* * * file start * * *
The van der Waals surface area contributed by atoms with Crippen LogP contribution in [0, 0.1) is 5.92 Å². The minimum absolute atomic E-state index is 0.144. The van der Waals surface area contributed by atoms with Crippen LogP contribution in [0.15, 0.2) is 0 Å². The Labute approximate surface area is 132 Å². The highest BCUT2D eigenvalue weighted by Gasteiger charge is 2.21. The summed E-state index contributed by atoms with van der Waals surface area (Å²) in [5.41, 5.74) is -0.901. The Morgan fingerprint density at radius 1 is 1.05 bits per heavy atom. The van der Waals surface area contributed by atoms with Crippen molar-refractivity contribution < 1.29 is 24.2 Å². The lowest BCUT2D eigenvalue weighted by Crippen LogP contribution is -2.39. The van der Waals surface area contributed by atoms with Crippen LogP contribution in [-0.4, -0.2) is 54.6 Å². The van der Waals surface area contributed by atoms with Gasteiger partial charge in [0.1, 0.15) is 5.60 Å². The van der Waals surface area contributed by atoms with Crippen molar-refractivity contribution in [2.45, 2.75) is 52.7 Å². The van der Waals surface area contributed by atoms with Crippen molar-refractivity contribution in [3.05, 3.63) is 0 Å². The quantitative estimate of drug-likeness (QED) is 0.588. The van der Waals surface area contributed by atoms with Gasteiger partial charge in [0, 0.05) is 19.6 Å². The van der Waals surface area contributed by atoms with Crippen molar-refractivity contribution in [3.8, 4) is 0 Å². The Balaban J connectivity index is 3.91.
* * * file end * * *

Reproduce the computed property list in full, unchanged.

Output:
The van der Waals surface area contributed by atoms with Crippen LogP contribution in [0, 0.1) is 5.92 Å². The minimum absolute atomic E-state index is 0.144. The van der Waals surface area contributed by atoms with Crippen LogP contribution in [0.15, 0.2) is 0 Å². The Labute approximate surface area is 132 Å². The highest BCUT2D eigenvalue weighted by Gasteiger charge is 2.21. The summed E-state index contributed by atoms with van der Waals surface area (Å²) in [5.41, 5.74) is -0.901. The Morgan fingerprint density at radius 1 is 1.05 bits per heavy atom. The van der Waals surface area contributed by atoms with Crippen molar-refractivity contribution < 1.29 is 24.2 Å². The lowest BCUT2D eigenvalue weighted by Crippen LogP contribution is -2.39. The van der Waals surface area contributed by atoms with Crippen LogP contribution in [-0.4, -0.2) is 54.6 Å². The van der Waals surface area contributed by atoms with Gasteiger partial charge in [0.1, 0.15) is 5.60 Å². The van der Waals surface area contributed by atoms with Crippen molar-refractivity contribution in [2.45, 2.75) is 52.7 Å². The van der Waals surface area contributed by atoms with Crippen molar-refractivity contribution in [3.05, 3.63) is 0 Å². The quantitative estimate of drug-likeness (QED) is 0.588. The van der Waals surface area contributed by atoms with Gasteiger partial charge in [0, 0.05) is 19.6 Å². The van der Waals surface area contributed by atoms with Crippen molar-refractivity contribution in [3.8, 4) is 0 Å². The Balaban J connectivity index is 3.91.